Oregon. The Ducks stumbled a bit when freshman point guard Dominic Artis went out with an injury, but he returned to the lineup last week and led his team to convincing wins at home over Stanford and Oregon State. Artis is a good point guard, but the main reason the Ducks missed him so much is they don’t anyone else who can handle the position. With Artis back running the show, they are better able to take advantage of their imposing frontcourt trio of E.J. Singler, Tony Woods and Arsalan Kazemi. Even with all of their ups and downs, the Ducks are tied with UCLA for first place in te Pac 12.

Louisiana Tech. It is an incredible accomplishment for a team to go into the second week of March undefeated in conference play. That is where the Bulldogs stand with their 16-0 record in the WAC and 26-3 overall record, which has gotten them into the national rankings. This is not a team with overwhelming talent (its leading scorer, sophomore guard Raheem Appleby, is averaging about 15 points per game), but they are a stingy group on defense and they don’t make many mistakes. People can question the competition all they want, but I believe winning is a habit, and that is going to make Louisiana Tech a very scary early-round opponent for some highly-seeded team.

FALLING

Michigan State. The Spartans played their way into the top five a few weeks ago, but recently they have suffered the consequences of having to play through the Big Ten’s gauntlet. On Sunday in Ann Arbor, they had the ball on the final possession trailing by one but couldn’t get a shot off. That was their third consecutive loss. The other two came at home to Indiana, and on the road at Ohio State. I have liked this team all season and I am especially impressed with the improvement of big men Derrick Nix and Adreian Payne, but I can’t quite shake the feeling that 6-1 junior Keith Appling is miscast as a point guard. He does a lot of good things out there, but he strikes me as one of those guards who’s just good enough to get you beat.

Arizona. The Wildcats traveled to Los Angeles last weekend with a chance to get the inside track at a Pac 12 title. Instead, they went home 0-2. On Thursday, they fell at USC, which had been having such a miserable season that the school fired coach Kevin O’Neill in January. Then, on Saturday night, Arizona was helpless against Shabazz Muhammad and company as they lost 74-69 in Pauley Pavilion. The Wildcats have two problems right now. First, they are very mediocre on defense, particularly when it comes to guarding the perimeter. Second, they brought in Xavier transfer Mark Lyons to run the point, even though Lyons had never played the position before. Lyons is a good scorer and he gives this team a lot of toughness, but it is hard at this stage of a person’s career to come into a new situation and run a team when you’ve never done it before. Arizona was ranked in the top ten for much of the season, but right now this is very much a team adrift.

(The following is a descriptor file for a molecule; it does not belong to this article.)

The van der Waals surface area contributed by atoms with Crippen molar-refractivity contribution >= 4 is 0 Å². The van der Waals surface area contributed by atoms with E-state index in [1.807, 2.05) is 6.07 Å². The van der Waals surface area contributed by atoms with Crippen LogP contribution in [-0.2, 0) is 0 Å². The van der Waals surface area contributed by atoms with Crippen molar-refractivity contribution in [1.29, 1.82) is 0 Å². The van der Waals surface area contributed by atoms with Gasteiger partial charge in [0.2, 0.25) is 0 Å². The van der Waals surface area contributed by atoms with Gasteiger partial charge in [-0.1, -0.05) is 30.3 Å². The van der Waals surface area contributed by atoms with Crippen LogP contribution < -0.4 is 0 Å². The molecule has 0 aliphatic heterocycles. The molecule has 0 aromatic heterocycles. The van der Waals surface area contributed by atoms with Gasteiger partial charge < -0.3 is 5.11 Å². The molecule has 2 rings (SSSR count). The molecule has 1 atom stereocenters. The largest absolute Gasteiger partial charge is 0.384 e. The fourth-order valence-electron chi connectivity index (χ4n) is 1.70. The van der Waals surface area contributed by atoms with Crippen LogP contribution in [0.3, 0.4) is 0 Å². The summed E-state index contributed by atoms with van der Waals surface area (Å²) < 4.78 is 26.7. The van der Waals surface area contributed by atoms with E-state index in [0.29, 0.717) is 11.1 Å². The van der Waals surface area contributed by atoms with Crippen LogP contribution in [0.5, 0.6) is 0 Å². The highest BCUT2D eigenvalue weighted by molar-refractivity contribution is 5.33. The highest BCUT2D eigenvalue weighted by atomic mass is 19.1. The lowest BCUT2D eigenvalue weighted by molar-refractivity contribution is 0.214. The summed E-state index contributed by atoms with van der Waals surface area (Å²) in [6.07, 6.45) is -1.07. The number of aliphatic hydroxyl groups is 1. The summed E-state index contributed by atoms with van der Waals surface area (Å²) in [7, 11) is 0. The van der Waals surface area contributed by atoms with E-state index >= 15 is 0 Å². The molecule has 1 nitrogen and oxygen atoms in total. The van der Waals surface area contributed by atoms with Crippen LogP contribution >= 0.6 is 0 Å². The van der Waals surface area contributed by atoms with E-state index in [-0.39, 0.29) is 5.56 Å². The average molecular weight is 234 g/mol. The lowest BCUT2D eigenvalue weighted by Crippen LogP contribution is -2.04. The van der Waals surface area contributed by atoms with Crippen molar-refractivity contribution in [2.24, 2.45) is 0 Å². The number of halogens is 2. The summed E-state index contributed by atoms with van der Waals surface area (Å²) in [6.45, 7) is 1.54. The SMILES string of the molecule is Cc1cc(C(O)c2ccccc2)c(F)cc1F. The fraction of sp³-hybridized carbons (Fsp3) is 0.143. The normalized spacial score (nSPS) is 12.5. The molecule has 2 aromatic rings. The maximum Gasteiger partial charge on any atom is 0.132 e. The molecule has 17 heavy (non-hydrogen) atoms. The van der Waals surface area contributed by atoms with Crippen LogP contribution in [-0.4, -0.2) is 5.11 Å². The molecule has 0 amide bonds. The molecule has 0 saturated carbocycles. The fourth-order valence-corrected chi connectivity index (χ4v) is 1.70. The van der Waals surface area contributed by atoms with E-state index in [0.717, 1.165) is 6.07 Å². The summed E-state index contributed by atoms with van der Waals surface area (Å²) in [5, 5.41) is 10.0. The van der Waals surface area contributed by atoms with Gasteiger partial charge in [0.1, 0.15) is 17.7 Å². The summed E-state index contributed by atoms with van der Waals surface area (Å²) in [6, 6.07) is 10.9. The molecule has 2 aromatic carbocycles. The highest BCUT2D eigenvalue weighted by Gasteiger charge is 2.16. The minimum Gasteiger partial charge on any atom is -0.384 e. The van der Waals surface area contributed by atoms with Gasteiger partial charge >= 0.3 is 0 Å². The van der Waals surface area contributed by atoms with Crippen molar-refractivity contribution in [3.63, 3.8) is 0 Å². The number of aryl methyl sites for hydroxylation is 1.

Ole Miss. The Rebels’ at-large hopes were already dwindling, but they were all but extinguished when they lost at Mississippi State, the worst team in the SEC, on Saturday. Marshall Henderson was once college basketball’s “it” girl for his deadeye shooting and incendiary antics, but he shot his team out of the NCAA tournament in this game. Henderson was 4 for 19 from the field and 3 for 18 from three-point range against the Bulldogs. Ole Miss has now lost six of its last ten games and will have to go on a near-miraculous run in the SEC tournament to play itself back into at-large contention.

Leave a Comment

Comment Policy:

We encourage you to add a comment to this discussion. You may not post any unlawful, threatening, defamatory, obscene, pornographic or other material that would violate the law. All comments should be relevant to the topic and remain respectful of other authors and others who submit comments. You are solely responsible for your own comments, the consequences of posting those comments, and the consequences of any reliance by you on the comments of others. By submitting your comment, you hereby give the operators of this site the right, but not the obligation, to post, air, edit, exhibit, telecast, cablecast, webcast, re-use, publish, reproduce, use, license, print, distribute or otherwise use your comment(s) and accompanying personal identifying and other information you provide via all forms of media now known or hereafter devised, worldwide, in perpetuity. CharlesBarkley.com Privacy Policy.